Mr. Right Now

January 17, 2010


Mr. Right Now

            If you’re a bit prim and proper, don’t read this blog entry.

 I’ve found a Mr. Right Now, namely Mr. Liberal Democrat. I’m not looking around for anyone else, and he isn’t either. At least that’s what he says. This morning he asked me if I wanted an omelet like the one he’d made me last week. It was awkward to tell him that he hadn’t made me an omelet last week. Last week when I stayed over, I wasn’t hungry. It was so much easier to keep everything straight when we were younger because there weren’t so many experiences that mirrored each other and because our memories were better. I know I’m an optimist to think this way. Is this misspeak of his a warning sign that I miss every time? Or is it a mistake and I should give the man some slack?

He already told me that he’s messed up the past three relationships after ninety days. So I figure I’d better make the most of the next sixty days. One cannot underestimate the power of regular sex from a source other than Mr. Buzzy. I like the feel of his arms around me and his body near me when I sleep. I didn’t even have to wear my socks last night!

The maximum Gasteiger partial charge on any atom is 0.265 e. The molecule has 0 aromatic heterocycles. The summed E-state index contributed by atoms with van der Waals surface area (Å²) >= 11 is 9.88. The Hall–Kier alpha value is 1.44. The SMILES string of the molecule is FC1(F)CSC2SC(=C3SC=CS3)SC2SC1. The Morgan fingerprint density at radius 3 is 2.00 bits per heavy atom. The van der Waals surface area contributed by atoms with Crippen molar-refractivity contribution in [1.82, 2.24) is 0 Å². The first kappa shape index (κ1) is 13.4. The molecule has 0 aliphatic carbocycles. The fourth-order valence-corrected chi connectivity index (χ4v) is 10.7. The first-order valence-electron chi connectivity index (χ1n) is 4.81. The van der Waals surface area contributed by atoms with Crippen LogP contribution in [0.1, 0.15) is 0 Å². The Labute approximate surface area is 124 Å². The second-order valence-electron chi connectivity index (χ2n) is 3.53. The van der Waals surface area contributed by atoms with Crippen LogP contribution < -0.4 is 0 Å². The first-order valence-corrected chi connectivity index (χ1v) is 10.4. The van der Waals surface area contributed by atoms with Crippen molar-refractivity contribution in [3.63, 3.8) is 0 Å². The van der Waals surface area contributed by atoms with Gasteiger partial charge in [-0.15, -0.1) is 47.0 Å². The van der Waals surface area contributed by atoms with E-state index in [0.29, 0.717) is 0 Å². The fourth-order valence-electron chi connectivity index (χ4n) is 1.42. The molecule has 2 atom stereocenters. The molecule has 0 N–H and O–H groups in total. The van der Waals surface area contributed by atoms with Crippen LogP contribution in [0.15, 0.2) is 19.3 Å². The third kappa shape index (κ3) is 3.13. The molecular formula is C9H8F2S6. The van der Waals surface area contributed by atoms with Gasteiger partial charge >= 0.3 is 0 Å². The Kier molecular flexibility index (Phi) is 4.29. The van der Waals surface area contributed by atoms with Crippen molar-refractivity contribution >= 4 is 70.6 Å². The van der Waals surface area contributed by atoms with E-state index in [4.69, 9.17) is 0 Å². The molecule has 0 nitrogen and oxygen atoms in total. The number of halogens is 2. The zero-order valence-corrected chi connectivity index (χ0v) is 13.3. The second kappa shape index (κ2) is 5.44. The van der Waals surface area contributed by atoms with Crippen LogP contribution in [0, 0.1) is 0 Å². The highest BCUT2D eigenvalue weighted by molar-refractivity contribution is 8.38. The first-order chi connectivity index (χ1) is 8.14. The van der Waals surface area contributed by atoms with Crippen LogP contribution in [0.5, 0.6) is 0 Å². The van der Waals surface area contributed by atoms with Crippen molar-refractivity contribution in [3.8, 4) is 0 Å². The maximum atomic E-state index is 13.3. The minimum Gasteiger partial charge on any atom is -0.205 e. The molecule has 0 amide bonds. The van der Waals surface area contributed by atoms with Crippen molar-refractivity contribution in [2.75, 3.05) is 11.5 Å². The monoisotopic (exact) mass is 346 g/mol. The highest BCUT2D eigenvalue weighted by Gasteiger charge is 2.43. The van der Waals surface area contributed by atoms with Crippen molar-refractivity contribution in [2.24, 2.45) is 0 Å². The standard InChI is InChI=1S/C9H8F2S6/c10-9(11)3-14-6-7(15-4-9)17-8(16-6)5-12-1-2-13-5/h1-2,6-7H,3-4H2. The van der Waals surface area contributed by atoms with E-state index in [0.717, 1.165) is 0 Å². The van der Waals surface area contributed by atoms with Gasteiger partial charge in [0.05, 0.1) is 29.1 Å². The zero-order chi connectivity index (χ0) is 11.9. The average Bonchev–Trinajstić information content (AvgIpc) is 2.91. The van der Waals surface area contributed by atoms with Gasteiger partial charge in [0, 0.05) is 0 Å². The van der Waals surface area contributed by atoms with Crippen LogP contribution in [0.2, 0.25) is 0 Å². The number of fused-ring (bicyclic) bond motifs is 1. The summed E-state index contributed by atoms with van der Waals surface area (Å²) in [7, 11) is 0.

January 14, 2010

My neighbor Donna saw a rat in her house. She freaked out and tried to keep it contained in her guest bedroom. The rat chewed or clawed through some of the carpet in the room. When she saw the destruction, she opened the doors and hoped it would leave.

She thought I would be shocked. I wasn’t. I had lived in the Arcadia area of Phoenix where the roof rats first showed up, about ten years ago. A pair came on a moving truck from California. They loved the citrus on the trees in Arcadia, a former orange grove. The telltale sign of a roof rat is the shell of an orange with a hole in it. The roof rats suck out the insides. We had thirty-two orange and grapefruit trees, so we saw the evidence. When we drained our pool, I was horrified to see them congregate at the bottom. Roof rats do not carry diseases but they can chew through wires in attics.

When I was divorced, I moved to another home in Arcadia. I had only five citrus trees, but I saw the signs of roof rats. One day, as I was getting into the shower, I saw a dark blob in my toilet. I thought, who used my bathroom and didn’t flush? I looked a little closer and screamed! It was a rat! I closed the lid of the toilet and put a humongous and very heavy bottle of mouthwash on the lid. My son Max was about fourteen and he was pounding on my bedroom door.